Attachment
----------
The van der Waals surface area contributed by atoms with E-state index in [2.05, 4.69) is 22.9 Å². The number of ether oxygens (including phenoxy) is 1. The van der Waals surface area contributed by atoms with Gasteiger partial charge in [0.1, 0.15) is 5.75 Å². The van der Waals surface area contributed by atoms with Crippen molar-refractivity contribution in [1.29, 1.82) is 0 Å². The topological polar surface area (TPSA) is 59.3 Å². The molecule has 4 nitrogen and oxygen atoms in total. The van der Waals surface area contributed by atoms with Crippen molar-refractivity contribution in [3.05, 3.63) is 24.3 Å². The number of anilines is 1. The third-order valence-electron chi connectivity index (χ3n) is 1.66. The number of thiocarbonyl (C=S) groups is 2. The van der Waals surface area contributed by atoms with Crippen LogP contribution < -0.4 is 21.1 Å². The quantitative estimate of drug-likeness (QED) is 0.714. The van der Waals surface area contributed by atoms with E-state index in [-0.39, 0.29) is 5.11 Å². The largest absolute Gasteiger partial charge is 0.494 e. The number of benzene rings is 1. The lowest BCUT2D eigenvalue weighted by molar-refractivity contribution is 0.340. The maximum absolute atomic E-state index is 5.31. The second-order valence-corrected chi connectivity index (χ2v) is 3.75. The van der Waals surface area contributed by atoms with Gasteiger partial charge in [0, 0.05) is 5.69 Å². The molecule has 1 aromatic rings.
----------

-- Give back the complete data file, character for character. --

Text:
The van der Waals surface area contributed by atoms with E-state index in [2.05, 4.69) is 22.9 Å². The number of ether oxygens (including phenoxy) is 1. The van der Waals surface area contributed by atoms with Gasteiger partial charge in [0.1, 0.15) is 5.75 Å². The van der Waals surface area contributed by atoms with Crippen molar-refractivity contribution in [1.29, 1.82) is 0 Å². The topological polar surface area (TPSA) is 59.3 Å². The molecule has 4 nitrogen and oxygen atoms in total. The van der Waals surface area contributed by atoms with Crippen molar-refractivity contribution in [3.05, 3.63) is 24.3 Å². The number of anilines is 1. The third-order valence-electron chi connectivity index (χ3n) is 1.66. The number of thiocarbonyl (C=S) groups is 2. The van der Waals surface area contributed by atoms with Crippen LogP contribution < -0.4 is 21.1 Å². The quantitative estimate of drug-likeness (QED) is 0.714. The van der Waals surface area contributed by atoms with E-state index in [-0.39, 0.29) is 5.11 Å². The largest absolute Gasteiger partial charge is 0.494 e. The number of benzene rings is 1. The lowest BCUT2D eigenvalue weighted by molar-refractivity contribution is 0.340. The maximum absolute atomic E-state index is 5.31. The second-order valence-corrected chi connectivity index (χ2v) is 3.75. The van der Waals surface area contributed by atoms with Gasteiger partial charge in [0, 0.05) is 5.69 Å². The molecule has 1 aromatic rings.